March 10, 2011

Exhibition Highlights the Getty's Newly Expanded Collection of Germanic Drawings and Explores the Medium as an Essential Expression of an Age of Transformation

Brings together over 40 drawings, predominantly recent acquisitions, including two major works by Gustav Klimt

Spirit of an Age: Drawings from the Germanic World, 1770—1900

At the J. Paul Getty Museum, Getty Center
March 29—June 19, 2011

LOS ANGELES—In the past few years, the Getty Museum has focused on building its holdings of German and Austrian drawings from the 18th through the early 20th centuries thanks to important acquisitions and gifts, which will be unveiled for the first time. Spirit of An Age: Drawings from the Germanic World, 1770—1900, on view March 29 through June 19, 2011 at the J. Paul Getty Museum at the Getty Center, brings together more than 40 works from the Museum’s superlative drawings collection which highlight this new area of collecting and celebrate an era when drawing was an essential expression of the age.

The exhibition highlights a period when the Germanic world underwent profound intellectual, social, economic, and political changes. Events such as the publications of Johann Wolfgang von Goethe (1749-1832), the Industrial Revolution, the formal unification of Germany into a nation state, and the invention of psychoanalysis shaped modern life and its representations. In the early 1800s, the philosopher Georg Wilhelm Hegel (1770-1831) professed that art was a fundamental mode of consciousness whereby humans could reach a profound understanding both of themselves and the world. Art, therefore, reflected the spirit of the age in which it was created; this influential notion held sway over the 19th century. In fact, drawing—along with music—became an essential expression of the period; it achieved an elevated status among the visual arts, sustained by the rise of art academies, which particularly emphasized draftsmanship as part of artistic training and practice. This exhibition will explore manifold aspects of the period through two thematic groupings.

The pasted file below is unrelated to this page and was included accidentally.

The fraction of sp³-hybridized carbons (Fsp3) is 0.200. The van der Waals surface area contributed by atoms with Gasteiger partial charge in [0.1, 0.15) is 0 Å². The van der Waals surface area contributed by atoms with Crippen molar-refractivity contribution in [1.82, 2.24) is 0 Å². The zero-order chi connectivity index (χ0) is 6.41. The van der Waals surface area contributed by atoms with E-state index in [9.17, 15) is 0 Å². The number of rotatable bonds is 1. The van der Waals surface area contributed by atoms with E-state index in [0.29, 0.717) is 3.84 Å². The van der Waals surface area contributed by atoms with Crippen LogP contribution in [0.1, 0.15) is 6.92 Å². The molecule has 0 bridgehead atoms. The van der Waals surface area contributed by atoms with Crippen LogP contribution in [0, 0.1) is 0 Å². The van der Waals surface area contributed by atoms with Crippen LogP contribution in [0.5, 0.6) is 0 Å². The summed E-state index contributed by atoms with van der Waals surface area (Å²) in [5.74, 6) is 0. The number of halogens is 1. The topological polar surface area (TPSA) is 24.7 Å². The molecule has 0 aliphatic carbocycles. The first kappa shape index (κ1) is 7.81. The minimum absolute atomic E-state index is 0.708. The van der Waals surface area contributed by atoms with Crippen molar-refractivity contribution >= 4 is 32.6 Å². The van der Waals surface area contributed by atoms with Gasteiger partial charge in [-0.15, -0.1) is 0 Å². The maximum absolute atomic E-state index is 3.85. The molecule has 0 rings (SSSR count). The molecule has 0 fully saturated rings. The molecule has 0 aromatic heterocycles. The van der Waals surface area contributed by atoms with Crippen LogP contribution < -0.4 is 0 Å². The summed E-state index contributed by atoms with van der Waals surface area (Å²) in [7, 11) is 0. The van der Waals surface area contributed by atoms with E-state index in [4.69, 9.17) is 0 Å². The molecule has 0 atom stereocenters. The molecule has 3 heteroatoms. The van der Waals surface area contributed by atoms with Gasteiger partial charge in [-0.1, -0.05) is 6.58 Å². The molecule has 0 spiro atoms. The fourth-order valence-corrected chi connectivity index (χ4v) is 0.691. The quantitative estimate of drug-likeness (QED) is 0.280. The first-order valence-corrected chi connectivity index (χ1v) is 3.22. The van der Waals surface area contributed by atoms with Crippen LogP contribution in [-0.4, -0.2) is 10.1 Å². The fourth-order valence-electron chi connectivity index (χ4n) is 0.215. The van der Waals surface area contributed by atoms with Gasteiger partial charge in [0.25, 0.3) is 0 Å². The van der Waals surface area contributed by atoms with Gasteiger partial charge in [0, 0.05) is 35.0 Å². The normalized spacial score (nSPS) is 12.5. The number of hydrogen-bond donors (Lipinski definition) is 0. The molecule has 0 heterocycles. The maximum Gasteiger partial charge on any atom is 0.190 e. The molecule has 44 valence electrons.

Views of Italy and the Homeland

Berlin, Dresden, Munich, and Vienna were the most vibrant cultural centers of the Germanic world, each with a lively artistic tradition and a strong identity. But none could claim to be either dominant or nationally representative—as did Paris and London in their respective lands. Rome, however, was the only city that came close to being a leading center for German artists. Indeed, many of them traveled to the Italian peninsula, including Goethe, lured by the remains of classical antiquity and the picturesque scenery of the countryside.

A selection of drawings will illustrate not only a wide range of topographies from Italy, Germany, and Austria, but also different approaches to landscape: from the tightly controlled Neoclassicism of Jakob Philip Hackert to the sensitive naturalism of Thomas Ender and the emotionally charged Romanticism of Carl Blechen.

Highlights from this section of the exhibition include:

Carl Rottmann
The Ruins of the Imperial Palaces in Rome, about 1831